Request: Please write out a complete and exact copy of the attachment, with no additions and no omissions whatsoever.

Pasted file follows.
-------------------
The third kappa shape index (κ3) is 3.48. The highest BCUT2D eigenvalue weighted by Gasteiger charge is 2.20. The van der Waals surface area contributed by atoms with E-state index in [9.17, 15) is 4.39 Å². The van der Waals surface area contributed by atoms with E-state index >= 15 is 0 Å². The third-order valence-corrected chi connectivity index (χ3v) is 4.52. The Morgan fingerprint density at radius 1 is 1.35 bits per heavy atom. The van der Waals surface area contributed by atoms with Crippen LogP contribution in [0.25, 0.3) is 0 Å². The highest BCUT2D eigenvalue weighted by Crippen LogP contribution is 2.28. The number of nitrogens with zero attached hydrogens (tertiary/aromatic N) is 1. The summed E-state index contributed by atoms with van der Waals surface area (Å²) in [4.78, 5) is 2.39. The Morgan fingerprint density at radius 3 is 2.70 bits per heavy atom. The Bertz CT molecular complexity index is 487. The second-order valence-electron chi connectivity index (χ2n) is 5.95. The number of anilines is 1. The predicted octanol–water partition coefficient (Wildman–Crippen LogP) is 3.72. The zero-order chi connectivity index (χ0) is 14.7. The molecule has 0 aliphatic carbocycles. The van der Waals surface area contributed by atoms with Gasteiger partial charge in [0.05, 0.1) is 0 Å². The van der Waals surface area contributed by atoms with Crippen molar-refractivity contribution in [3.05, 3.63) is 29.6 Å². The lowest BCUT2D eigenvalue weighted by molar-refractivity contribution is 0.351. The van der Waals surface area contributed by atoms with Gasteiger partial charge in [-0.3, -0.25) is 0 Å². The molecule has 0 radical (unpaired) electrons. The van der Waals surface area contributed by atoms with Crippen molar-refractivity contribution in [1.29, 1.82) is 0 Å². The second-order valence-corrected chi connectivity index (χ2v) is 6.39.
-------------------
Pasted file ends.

The third kappa shape index (κ3) is 3.48. The highest BCUT2D eigenvalue weighted by Gasteiger charge is 2.20. The van der Waals surface area contributed by atoms with E-state index in [9.17, 15) is 4.39 Å². The van der Waals surface area contributed by atoms with E-state index >= 15 is 0 Å². The third-order valence-corrected chi connectivity index (χ3v) is 4.52. The Morgan fingerprint density at radius 1 is 1.35 bits per heavy atom. The van der Waals surface area contributed by atoms with Crippen LogP contribution in [0.25, 0.3) is 0 Å². The highest BCUT2D eigenvalue weighted by Crippen LogP contribution is 2.28. The number of nitrogens with zero attached hydrogens (tertiary/aromatic N) is 1. The summed E-state index contributed by atoms with van der Waals surface area (Å²) in [4.78, 5) is 2.39. The Morgan fingerprint density at radius 3 is 2.70 bits per heavy atom. The Bertz CT molecular complexity index is 487. The second-order valence-electron chi connectivity index (χ2n) is 5.95. The number of anilines is 1. The predicted octanol–water partition coefficient (Wildman–Crippen LogP) is 3.72. The zero-order chi connectivity index (χ0) is 14.7. The molecule has 0 aliphatic carbocycles. The van der Waals surface area contributed by atoms with Gasteiger partial charge in [0.05, 0.1) is 0 Å². The van der Waals surface area contributed by atoms with Crippen molar-refractivity contribution in [3.05, 3.63) is 29.6 Å². The lowest BCUT2D eigenvalue weighted by molar-refractivity contribution is 0.351. The van der Waals surface area contributed by atoms with Gasteiger partial charge in [-0.3, -0.25) is 0 Å². The molecule has 0 radical (unpaired) electrons. The van der Waals surface area contributed by atoms with Crippen molar-refractivity contribution in [1.29, 1.82) is 0 Å². The second-order valence-corrected chi connectivity index (χ2v) is 6.39.